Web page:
Signs Wonders Kindle ✓ Hardcover

2 thoughts on “Signs Wonders

  1. Amy Amy says:

    As you begin this new book of poetry by Charles Martin you’re given the direction to look at the words “signs” and “wonders” in a particular light signs being used as a noun while “wonders” is to be used as a verb A small detail but one that makes a significant impact on the reading The implication is that Martin is offering not complete and finished expressions but little riffs on which to ponder and reflect uponMy first impression was how varied the poems are some are short almost just an observation rather than a poem Others have a limerick uality while a few extend to pages of rhymed couplets For some reason I was predisposed to think of this as “serious” poetry but in fact I giggled uncontrollably at a few of them “The Spaniard” for one His topics also vary and yet the whole remains cohesive One example is “Brooklyn in the Seventies” where at first it appears he’s waxing nostalgic about thriving real estate and restoring brownstones and then it pivots to discuss the variations in marriage the times of tearing down and renewal The parallels are uncanny and truly lead you to wonderYes selves were in a frenzy of commotionAnd those beyond their expiration datesWere being tossed despite years of devotionSo whether by one’s doing or by fate’sOne found oneself in an unlikely placeMy favorite is “Ovid to His Book” in which the ancient poet imagines sending to one of his books Rome to somehow regain his entry to the city from which he’s exiled In the poem he counsels the tangible book as to proper decorum and strategyGo on your way now book and speak for meIn places that I love but cannot beSaluting those whom I have come to meetOn metrical if on no other feetWhen biting words offend you just recallThe best defense is often none at allAnd if you’d really have my exile endGo find us both an influential friend“After 911” is likely to be the most moving of the poetry in the book as Martin relays the emotions and actions of New Yorkers at the moment of the tragedy and in the aftermath searching for loved ones Yet he goes in a different direction noting that at one time Manhattan was the site of a battle of George Washington and that buried bones are not uncommon Rather they form the foundation of the island historically and culturally and create “a sublime alignment of the present with the past”Against the need to hold them all in thoughtTime is what places them beyond recallAgainst the need of the falling to be caughtAgainst the woman who’s begun to fallAgainst the woman who is watching from belowTime is the photo peeling from the wallIn total Martin covers a dramatic amount of subjects George W Bush art the “unreal” pain of a poet endangered animals and suicide In doing so he makes thematic comparisons that are never cliché or trite Only one title “Poem for the Millennium” left me lost I didn’t know what to make of the style and phrasing that was evoking the events of the year 2000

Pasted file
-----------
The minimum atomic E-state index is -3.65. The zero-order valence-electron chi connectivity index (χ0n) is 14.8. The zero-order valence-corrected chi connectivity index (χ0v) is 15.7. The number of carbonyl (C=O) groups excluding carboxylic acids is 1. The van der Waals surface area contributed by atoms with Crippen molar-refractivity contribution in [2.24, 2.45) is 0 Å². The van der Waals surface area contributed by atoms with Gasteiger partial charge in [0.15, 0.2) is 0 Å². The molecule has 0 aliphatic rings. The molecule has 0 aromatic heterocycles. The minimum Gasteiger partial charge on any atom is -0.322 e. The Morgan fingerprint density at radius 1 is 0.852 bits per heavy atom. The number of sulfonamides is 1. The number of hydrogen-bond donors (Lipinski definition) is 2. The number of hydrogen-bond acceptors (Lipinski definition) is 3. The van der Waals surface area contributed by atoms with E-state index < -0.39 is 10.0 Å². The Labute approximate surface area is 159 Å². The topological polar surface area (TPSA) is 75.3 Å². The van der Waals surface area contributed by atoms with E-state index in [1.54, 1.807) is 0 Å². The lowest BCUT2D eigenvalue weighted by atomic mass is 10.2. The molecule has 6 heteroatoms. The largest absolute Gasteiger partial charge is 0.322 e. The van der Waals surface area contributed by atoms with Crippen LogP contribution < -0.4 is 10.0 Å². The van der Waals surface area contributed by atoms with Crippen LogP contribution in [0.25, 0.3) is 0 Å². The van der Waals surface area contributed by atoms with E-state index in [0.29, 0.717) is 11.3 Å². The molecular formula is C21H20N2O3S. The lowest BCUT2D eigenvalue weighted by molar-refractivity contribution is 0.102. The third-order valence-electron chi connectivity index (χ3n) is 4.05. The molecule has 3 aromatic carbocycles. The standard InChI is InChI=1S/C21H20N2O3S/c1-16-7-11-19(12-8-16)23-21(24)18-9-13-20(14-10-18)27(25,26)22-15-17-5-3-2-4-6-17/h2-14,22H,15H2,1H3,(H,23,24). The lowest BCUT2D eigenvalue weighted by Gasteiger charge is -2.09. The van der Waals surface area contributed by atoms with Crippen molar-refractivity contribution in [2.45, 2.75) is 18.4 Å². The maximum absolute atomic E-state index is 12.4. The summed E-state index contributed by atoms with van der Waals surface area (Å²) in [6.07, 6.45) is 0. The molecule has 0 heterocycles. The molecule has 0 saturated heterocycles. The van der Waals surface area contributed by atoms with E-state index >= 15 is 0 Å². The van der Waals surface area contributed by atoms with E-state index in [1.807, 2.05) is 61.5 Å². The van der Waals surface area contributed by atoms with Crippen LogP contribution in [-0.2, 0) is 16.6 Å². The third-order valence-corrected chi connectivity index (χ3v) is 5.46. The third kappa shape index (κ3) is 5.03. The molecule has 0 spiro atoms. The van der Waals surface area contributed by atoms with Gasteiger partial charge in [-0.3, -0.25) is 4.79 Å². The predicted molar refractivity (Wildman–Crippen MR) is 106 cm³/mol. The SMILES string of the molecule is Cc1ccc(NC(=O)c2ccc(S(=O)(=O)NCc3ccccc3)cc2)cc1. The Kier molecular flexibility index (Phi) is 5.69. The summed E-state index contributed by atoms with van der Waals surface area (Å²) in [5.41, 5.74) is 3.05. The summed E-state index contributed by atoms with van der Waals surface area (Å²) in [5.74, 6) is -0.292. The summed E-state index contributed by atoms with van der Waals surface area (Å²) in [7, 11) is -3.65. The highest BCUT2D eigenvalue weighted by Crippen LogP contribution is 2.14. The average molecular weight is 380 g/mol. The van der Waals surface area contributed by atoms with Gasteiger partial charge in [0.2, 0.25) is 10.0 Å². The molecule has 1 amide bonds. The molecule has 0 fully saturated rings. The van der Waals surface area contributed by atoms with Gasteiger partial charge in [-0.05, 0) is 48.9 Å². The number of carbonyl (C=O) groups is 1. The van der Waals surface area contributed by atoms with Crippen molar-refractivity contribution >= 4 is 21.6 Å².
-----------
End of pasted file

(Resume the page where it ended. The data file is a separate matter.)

2. Alex Pepple Alex Pepple says:

    Goes from serious to playful from the contemporary to the ancient Crafted in a conversational style that is as simple as it is elegant Simply the work of a masterAnd I have a full review of this book forthcoming in THINK JOURNAL

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Signs Wonders Signs is a noun as in DO NOT DISTURB; Wonders as in with furrowed brows a verbThe couplet that leads into Charles Martin's fifth collection of richly inventive poems suggests that the world is to be read into and wondered over The signs in this new work from the prize winning American poet of formal brilliance and darkly comic sensibility are as stark as the one on a cage at the zoo that says ENDANGERED SPECIES as surprising as those that announce the return of irony and as enigmatic as a single word carved on a tombstone Renowned for his translations of Ovid's Metamorphoses and the poems of Catullus Martin brings the perspective of history to bear on the stuff of contemporary life

  • Hardcover
  • 96 pages
  • Signs Wonders
  • Charles Martin
  • English
  • 09 May 2016
  • 9780801899744

About the Author: Charles Martin

Charles Martin born 1942 is a poet critic and one of the foremost translators of Latin poetry